One of the images I found posted on some social media ~ without attribution ~ was this one of the statue of Eleanor Roosevelt in Riverside Park, NYC, decorated with one of the pink hats so many were wearing. I chuckled at the thought of Mrs. Roosevelt as a woman of our era, marching with us, wearing this symbolic chapeau.
Over the years, many of her statements have made their way onto my 'wall of quotes' for various lengths of time. These are a few of my favorites:
No one can make you feel inferior without your consent.As I dug into my stack of quotes, three surfaced addressing the heart of the Marches:
You must do the things you think you cannot do.
Do what you fee in your heart to be right for you'll be criticized anyway.
Do one thing every day that scares you.
Too often the great decisions are originated and given form in bodies made up wholly of men, or so completely dominated by them, that whatever of special value women have to offer is shunted aside without expression.
The battle for the individual rights of women is one of long standing and none of us should countenance anything which undermines it.
One's philosophy is not best expressed in words; it is expressed in the choices one makes... and the choices we make are ultimately our responsibility.It would be easy to go into a long discourse of my thoughts on each of these, but I will leave them right here ~ for each individual who reads this to ponder and discern their meaning for one's own life.
I want to consider those women who went before me ~ before us ~ marching, standing, speaking for the rights of women. I chuckled about Eleanor Roosevelt in a pink pussy hat because it seemed too radical a statement for her. Yet, when I read and re-read her words, I find a woman daring other women to be radical, to make their own statements, no matter the response and reaction of others.
I marched for my generation and for future generations of women ~ and of men. Without the balance of feminine and masculine voices and actions, no matter where on the gender continuum a person is, the world will continue its path of disorder and destruction. The Marches in the US were collectively the largest scale protest ever. That was not counting those happening at other locales around the world. The momentum needs to continue, needs to be voiced, needs to be heard.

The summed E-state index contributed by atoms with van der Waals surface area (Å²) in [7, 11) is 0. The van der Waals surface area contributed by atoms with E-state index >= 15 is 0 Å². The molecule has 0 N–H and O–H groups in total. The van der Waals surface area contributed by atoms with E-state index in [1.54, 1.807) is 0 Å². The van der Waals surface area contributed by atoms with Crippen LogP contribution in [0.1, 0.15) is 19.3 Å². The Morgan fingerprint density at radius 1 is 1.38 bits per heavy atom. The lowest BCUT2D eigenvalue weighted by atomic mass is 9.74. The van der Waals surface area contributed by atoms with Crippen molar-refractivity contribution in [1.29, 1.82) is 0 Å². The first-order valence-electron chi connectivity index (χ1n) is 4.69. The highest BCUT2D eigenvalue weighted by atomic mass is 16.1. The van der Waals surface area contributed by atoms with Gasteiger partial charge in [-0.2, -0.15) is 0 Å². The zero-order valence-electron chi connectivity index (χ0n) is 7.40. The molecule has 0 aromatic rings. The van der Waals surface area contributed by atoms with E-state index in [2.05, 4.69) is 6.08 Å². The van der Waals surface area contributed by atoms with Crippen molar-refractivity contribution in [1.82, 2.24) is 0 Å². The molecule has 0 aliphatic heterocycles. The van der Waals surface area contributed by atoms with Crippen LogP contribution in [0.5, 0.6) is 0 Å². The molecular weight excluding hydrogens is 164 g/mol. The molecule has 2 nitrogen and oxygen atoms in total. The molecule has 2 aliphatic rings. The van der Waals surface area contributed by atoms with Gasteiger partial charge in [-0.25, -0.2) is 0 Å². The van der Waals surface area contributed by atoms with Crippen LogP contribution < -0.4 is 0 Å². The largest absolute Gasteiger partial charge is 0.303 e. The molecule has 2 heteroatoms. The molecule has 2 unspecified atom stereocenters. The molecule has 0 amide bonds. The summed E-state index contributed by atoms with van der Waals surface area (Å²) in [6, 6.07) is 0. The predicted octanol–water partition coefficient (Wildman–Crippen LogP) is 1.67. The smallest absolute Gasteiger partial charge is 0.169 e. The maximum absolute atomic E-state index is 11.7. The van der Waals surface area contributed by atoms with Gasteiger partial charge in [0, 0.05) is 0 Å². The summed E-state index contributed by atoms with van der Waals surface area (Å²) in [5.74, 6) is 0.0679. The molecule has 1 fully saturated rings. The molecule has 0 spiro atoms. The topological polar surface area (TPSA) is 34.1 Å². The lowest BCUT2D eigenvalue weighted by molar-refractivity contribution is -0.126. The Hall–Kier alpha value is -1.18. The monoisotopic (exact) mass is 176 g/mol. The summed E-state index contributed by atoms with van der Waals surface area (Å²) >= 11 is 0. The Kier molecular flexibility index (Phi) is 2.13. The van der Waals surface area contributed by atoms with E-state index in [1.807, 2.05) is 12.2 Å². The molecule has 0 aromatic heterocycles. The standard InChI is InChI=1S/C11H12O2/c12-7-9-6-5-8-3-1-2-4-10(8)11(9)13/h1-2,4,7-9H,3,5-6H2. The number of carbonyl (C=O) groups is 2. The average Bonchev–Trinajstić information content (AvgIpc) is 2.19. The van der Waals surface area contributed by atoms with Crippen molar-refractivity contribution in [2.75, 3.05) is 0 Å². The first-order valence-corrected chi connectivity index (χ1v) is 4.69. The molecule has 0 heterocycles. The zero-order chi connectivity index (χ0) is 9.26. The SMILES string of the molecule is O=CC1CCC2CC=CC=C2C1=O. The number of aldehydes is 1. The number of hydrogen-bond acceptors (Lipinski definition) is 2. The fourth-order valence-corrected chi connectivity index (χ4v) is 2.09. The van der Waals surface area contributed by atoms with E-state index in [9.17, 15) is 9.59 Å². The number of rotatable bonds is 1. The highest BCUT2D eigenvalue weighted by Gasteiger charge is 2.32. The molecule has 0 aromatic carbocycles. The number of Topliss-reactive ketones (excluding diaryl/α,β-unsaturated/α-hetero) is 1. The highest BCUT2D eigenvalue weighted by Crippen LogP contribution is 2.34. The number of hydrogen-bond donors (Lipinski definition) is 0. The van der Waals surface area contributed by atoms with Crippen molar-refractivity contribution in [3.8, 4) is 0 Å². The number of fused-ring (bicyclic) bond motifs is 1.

My heart aches for those who believe disavowing the Marches is in anyone's best interest, including their own. Women who don't fully comprehend how out of balance our 'equality' is. Men who want to maintain the semblance of power at all costs. The USA is a country with no clear policy for maternity leave ~ or parental leave in general. Young women on most college campuses are provided with basic tips on how to be safe at night crossing the campus or being out at all. It's called Rape Prevention ~ only recently have young men been provided at least the statement Don't Rape. Why are women given more instruction? Because they are the ones whose body could be violated and need to fear it and protect themselves. We accept this as normal. In Japan and Singapore, it is not. The pay gap between men and women in the US is 20% ~ obviously favoring men. Why did I march? In the hope that someday soon, equality will be so ingrained in our culture that Eleanor Roosevelt's statue won't have to be decorated with a pink pussy hat.
Did you march, or support someone who marched, in the Women's March? Why or why not? What is your definition of equality? How do you perceive equality for women to be exhibited in access to health care? in cost of that health care once accessed? in pay or rank/title in your chosen profession? in safety? in 'beauty'-based assessment? in intellect-based assessment? How do you plan to support the young women and girls around you? What do you want for their future?